Model-based scenario quantification supports the European Commission in impact assessments and analysis of policy options. For Commission analyses at European Union and Member State level, support for such analysis is provided by regular calls for tender.
A key part of the scenario modelling is the regular production of updated EU and Member State GHG emission reference scenarios under current trends and policies, in consultation with Member State experts. Policy scenario results provide analytical information to support the analysis of environmental, economic and social impacts, e.g. cost-effectiveness analysis and other complex analyses involving multiple objectives.
The current model suite has been used for the EU Reference Scenario 2020, the policy scenarios for Delivering the European Green Deal, the EU Climate Target Plan impact assessment, or the In-depth analysis of the EU Long-Term Strategy.
The models cover all GHG emissions and removals:
- Emissions: CO2 emissions from energy and processes (PRIMES), CH4, N2O, fluorinated greenhouse gases (GAINS), CO2 emissions from LULUCF (GLOBIOM-G4M), air pollution SO2, NOx, PM2.5-PM10, ground level ozone, VOC, NH3 (GAINS)
- Emission reduction and removals: structural changes and technologies in the energy system and industrial processes (PRIMES), technological non-CO2 emission reduction measures (GAINS), changes in land use (GLOBIOM-G4M-CAPRI)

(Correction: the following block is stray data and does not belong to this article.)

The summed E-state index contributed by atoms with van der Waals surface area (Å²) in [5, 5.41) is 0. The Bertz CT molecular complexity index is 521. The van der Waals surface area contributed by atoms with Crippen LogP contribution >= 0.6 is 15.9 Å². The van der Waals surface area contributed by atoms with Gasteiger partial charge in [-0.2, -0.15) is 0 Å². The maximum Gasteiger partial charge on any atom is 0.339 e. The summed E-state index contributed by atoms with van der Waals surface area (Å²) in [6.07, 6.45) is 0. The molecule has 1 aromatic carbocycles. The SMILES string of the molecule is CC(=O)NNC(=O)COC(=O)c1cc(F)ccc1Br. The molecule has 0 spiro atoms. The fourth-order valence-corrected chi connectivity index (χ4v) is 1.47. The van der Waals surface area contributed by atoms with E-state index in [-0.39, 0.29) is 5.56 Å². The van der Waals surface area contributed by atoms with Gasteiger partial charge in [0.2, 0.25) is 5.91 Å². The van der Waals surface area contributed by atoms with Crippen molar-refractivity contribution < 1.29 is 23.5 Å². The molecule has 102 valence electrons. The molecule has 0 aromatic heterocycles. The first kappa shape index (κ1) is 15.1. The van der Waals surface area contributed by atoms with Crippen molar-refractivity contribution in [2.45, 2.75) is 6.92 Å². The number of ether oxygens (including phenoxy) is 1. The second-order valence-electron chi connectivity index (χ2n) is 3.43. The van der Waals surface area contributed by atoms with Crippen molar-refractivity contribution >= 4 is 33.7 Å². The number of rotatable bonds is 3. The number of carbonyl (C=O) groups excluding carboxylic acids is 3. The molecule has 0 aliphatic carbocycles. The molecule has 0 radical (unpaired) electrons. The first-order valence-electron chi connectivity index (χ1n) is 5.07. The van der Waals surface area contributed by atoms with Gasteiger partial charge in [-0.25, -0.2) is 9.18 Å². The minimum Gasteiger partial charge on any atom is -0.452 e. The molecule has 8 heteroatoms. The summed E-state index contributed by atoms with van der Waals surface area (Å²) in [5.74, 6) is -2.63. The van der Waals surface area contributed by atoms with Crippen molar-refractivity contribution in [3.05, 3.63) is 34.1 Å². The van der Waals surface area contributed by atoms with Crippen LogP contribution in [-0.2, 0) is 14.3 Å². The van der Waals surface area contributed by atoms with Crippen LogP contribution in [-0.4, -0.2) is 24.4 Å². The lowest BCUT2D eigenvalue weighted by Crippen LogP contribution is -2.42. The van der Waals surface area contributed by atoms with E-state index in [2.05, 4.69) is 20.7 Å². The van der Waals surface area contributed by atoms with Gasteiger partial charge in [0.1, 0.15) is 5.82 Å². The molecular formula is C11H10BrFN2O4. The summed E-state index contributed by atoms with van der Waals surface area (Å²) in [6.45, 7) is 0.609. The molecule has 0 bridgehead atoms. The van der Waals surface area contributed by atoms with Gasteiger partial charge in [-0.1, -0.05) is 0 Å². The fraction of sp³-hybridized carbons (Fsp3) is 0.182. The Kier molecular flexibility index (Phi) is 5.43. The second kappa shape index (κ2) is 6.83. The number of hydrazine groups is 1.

- Time horizon: 1990 to 2050 (5-year time steps)
- Geography: individually all EU Member States, and where relevant neighbouring countries.
- Impacts: on energy, transport, industry, agriculture, forestry, land use, atmospheric dispersion, health, ecosystems (acidification, eutrophication), macro-economy with multiple sectors, employment and social welfare
The models are linked with each other in formally-defined ways to ensure consistency in the building of scenarios.
Models in brief
The PRIMES model is an EU energy system model which simulates energy consumption and the energy supply system. It is a partial equilibrium modelling system that simulates an energy market equilibrium in the European Union and each of its Member States. This includes consistent EU carbon price trajectories.
Decision making behaviour is forward looking and grounded in micro economic theory. The model also represents in an explicit and detailed way energy demand, supply and emission abatement technologies, and includes technology vintages.